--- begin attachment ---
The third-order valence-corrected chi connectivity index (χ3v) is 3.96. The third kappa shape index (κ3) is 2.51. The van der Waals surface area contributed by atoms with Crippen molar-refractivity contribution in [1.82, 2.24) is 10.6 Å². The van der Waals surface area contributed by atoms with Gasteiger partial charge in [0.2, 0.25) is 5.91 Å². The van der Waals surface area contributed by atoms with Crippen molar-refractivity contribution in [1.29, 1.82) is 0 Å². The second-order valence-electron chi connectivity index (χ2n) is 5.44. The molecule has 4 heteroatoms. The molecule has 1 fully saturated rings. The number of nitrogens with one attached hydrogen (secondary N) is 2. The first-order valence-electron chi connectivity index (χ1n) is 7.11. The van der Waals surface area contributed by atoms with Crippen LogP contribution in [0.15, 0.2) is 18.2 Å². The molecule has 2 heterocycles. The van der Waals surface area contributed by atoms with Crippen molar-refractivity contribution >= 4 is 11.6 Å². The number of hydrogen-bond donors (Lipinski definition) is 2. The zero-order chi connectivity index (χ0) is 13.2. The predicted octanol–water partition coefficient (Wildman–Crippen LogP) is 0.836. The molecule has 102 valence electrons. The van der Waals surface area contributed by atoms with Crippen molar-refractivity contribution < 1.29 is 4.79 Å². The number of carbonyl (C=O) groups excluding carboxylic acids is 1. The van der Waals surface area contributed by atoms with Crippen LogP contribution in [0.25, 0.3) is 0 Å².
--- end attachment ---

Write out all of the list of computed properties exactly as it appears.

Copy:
The third-order valence-corrected chi connectivity index (χ3v) is 3.96. The third kappa shape index (κ3) is 2.51. The van der Waals surface area contributed by atoms with Crippen molar-refractivity contribution in [1.82, 2.24) is 10.6 Å². The van der Waals surface area contributed by atoms with Gasteiger partial charge in [0.2, 0.25) is 5.91 Å². The van der Waals surface area contributed by atoms with Crippen molar-refractivity contribution in [1.29, 1.82) is 0 Å². The second-order valence-electron chi connectivity index (χ2n) is 5.44. The molecule has 4 heteroatoms. The molecule has 1 fully saturated rings. The number of nitrogens with one attached hydrogen (secondary N) is 2. The first-order valence-electron chi connectivity index (χ1n) is 7.11. The van der Waals surface area contributed by atoms with Crippen LogP contribution in [0.15, 0.2) is 18.2 Å². The molecule has 2 heterocycles. The van der Waals surface area contributed by atoms with Crippen molar-refractivity contribution >= 4 is 11.6 Å². The number of hydrogen-bond donors (Lipinski definition) is 2. The zero-order chi connectivity index (χ0) is 13.2. The predicted octanol–water partition coefficient (Wildman–Crippen LogP) is 0.836. The molecule has 102 valence electrons. The van der Waals surface area contributed by atoms with Crippen molar-refractivity contribution < 1.29 is 4.79 Å². The number of carbonyl (C=O) groups excluding carboxylic acids is 1. The van der Waals surface area contributed by atoms with Crippen LogP contribution in [0.25, 0.3) is 0 Å².